• Your approach might use blended learning, combining virtual or in-person instructor-led training with microlearning to build a knowledge retention campaign.
  • It might be all digital, combining eLearning courses with an app that offers Q&A, flashcards, a game, or other mechanisms to review and reinforce learning.
  • You might have an all-microlearning campaign that incorporates teaching with review and self-testing using a variety of interactive activities.

Bring learning and working together

Whatever your approach, the ongoing portion of your everboarding strategy should include moving training, retention, or both into the workflow, by making short learning sessions a part of the daily or weekly routine. That can help with retention because learners will access lessons and activities within the context of their work — they will find and review the information at the moment they need to use it. 

Integrating learning with work also increases engagement, since learners do not have to schedule time to train and interrupt their work processes.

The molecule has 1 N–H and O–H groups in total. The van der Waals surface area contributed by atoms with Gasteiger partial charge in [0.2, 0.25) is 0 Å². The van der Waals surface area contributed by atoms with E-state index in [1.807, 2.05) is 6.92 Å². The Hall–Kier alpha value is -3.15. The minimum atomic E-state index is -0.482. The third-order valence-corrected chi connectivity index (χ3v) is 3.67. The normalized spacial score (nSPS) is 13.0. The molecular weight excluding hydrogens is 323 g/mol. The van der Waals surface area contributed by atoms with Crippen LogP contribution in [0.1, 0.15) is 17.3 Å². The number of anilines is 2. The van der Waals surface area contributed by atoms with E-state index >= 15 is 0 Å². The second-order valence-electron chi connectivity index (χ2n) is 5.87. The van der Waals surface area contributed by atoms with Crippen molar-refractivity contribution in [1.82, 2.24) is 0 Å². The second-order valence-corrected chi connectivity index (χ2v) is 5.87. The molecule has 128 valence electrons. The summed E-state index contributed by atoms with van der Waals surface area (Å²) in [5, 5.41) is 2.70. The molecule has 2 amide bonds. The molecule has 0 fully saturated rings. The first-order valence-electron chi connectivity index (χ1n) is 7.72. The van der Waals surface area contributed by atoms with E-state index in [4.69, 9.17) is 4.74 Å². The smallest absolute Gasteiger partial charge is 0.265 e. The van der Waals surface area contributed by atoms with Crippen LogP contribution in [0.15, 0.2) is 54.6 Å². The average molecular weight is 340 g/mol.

Improve training results and job performance and embrace a continuous learning culture: A move from one-and-done training to everboarding is a win for learners, managers, training admins — and your bottom line.

Now that you have a solid understanding of what everboarding is, it’s time to dive into use cases for everboarding! We cover scenarios where taking an everboarding approach to your online training will help your organization thrive. Head over to our article “How can I use online training to benefit current employees?” (hint, it’s everboarding), and we’ll walk through the use cases together. Alternatively, if you’re looking to continue your journey through our learning hub’s guided introduction to online training, jump back and find the next article that piques your interest.